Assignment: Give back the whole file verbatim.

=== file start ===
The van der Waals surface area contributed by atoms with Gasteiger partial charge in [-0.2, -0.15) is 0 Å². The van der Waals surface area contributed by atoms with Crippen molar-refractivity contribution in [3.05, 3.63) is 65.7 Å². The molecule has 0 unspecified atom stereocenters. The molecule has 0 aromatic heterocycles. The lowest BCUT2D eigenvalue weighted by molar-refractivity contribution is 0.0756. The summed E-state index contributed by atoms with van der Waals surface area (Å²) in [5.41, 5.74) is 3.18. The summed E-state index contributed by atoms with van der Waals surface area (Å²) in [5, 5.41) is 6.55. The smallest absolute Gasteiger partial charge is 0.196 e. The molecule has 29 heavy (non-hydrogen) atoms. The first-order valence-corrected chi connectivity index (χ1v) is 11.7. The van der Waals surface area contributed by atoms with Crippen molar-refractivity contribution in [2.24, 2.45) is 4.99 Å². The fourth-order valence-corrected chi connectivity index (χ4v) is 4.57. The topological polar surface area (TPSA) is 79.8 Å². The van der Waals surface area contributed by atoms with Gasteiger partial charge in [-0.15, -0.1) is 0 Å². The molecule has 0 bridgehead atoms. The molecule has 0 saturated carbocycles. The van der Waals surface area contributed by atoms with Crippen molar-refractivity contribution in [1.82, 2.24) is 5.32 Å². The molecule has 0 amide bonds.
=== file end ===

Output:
The van der Waals surface area contributed by atoms with Gasteiger partial charge in [-0.2, -0.15) is 0 Å². The van der Waals surface area contributed by atoms with Crippen molar-refractivity contribution in [3.05, 3.63) is 65.7 Å². The molecule has 0 unspecified atom stereocenters. The molecule has 0 aromatic heterocycles. The lowest BCUT2D eigenvalue weighted by molar-refractivity contribution is 0.0756. The summed E-state index contributed by atoms with van der Waals surface area (Å²) in [5.41, 5.74) is 3.18. The summed E-state index contributed by atoms with van der Waals surface area (Å²) in [5, 5.41) is 6.55. The smallest absolute Gasteiger partial charge is 0.196 e. The molecule has 29 heavy (non-hydrogen) atoms. The first-order valence-corrected chi connectivity index (χ1v) is 11.7. The van der Waals surface area contributed by atoms with Crippen molar-refractivity contribution in [2.24, 2.45) is 4.99 Å². The fourth-order valence-corrected chi connectivity index (χ4v) is 4.57. The topological polar surface area (TPSA) is 79.8 Å². The van der Waals surface area contributed by atoms with Gasteiger partial charge in [-0.15, -0.1) is 0 Å². The molecule has 0 bridgehead atoms. The molecule has 0 saturated carbocycles. The van der Waals surface area contributed by atoms with Crippen molar-refractivity contribution in [1.82, 2.24) is 5.32 Å². The molecule has 0 amide bonds.